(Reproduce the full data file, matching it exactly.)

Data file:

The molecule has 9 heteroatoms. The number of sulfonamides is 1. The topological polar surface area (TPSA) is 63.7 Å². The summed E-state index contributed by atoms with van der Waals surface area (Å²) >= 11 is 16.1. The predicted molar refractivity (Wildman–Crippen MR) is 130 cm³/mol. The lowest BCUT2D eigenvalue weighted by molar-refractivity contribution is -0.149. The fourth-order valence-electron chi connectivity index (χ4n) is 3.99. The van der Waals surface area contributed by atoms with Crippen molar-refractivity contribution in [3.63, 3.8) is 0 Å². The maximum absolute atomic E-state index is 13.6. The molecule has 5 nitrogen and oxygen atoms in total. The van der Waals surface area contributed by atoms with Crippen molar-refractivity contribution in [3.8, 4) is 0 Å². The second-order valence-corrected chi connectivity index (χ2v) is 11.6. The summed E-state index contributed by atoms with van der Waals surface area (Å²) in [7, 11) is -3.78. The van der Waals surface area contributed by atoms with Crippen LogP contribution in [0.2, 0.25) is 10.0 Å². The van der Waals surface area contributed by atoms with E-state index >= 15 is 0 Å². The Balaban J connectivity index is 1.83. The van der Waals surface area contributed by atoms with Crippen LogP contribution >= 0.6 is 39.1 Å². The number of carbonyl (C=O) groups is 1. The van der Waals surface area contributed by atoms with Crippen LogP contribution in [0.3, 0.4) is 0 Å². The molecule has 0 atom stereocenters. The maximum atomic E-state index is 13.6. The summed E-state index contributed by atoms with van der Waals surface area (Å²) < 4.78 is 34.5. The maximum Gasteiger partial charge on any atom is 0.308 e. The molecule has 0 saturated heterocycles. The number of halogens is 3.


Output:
The molecule has 9 heteroatoms. The number of sulfonamides is 1. The topological polar surface area (TPSA) is 63.7 Å². The summed E-state index contributed by atoms with van der Waals surface area (Å²) >= 11 is 16.1. The predicted molar refractivity (Wildman–Crippen MR) is 130 cm³/mol. The lowest BCUT2D eigenvalue weighted by molar-refractivity contribution is -0.149. The fourth-order valence-electron chi connectivity index (χ4n) is 3.99. The van der Waals surface area contributed by atoms with Crippen molar-refractivity contribution in [3.63, 3.8) is 0 Å². The maximum absolute atomic E-state index is 13.6. The molecule has 5 nitrogen and oxygen atoms in total. The van der Waals surface area contributed by atoms with Crippen molar-refractivity contribution in [3.8, 4) is 0 Å². The second-order valence-corrected chi connectivity index (χ2v) is 11.6. The summed E-state index contributed by atoms with van der Waals surface area (Å²) in [7, 11) is -3.78. The van der Waals surface area contributed by atoms with Crippen LogP contribution in [0.2, 0.25) is 10.0 Å². The van der Waals surface area contributed by atoms with E-state index >= 15 is 0 Å². The Balaban J connectivity index is 1.83. The van der Waals surface area contributed by atoms with Crippen LogP contribution >= 0.6 is 39.1 Å². The number of carbonyl (C=O) groups is 1. The van der Waals surface area contributed by atoms with Crippen LogP contribution in [0.3, 0.4) is 0 Å². The molecule has 0 atom stereocenters. The maximum atomic E-state index is 13.6. The summed E-state index contributed by atoms with van der Waals surface area (Å²) < 4.78 is 34.5. The maximum Gasteiger partial charge on any atom is 0.308 e. The molecule has 0 saturated heterocycles. The number of halogens is 3.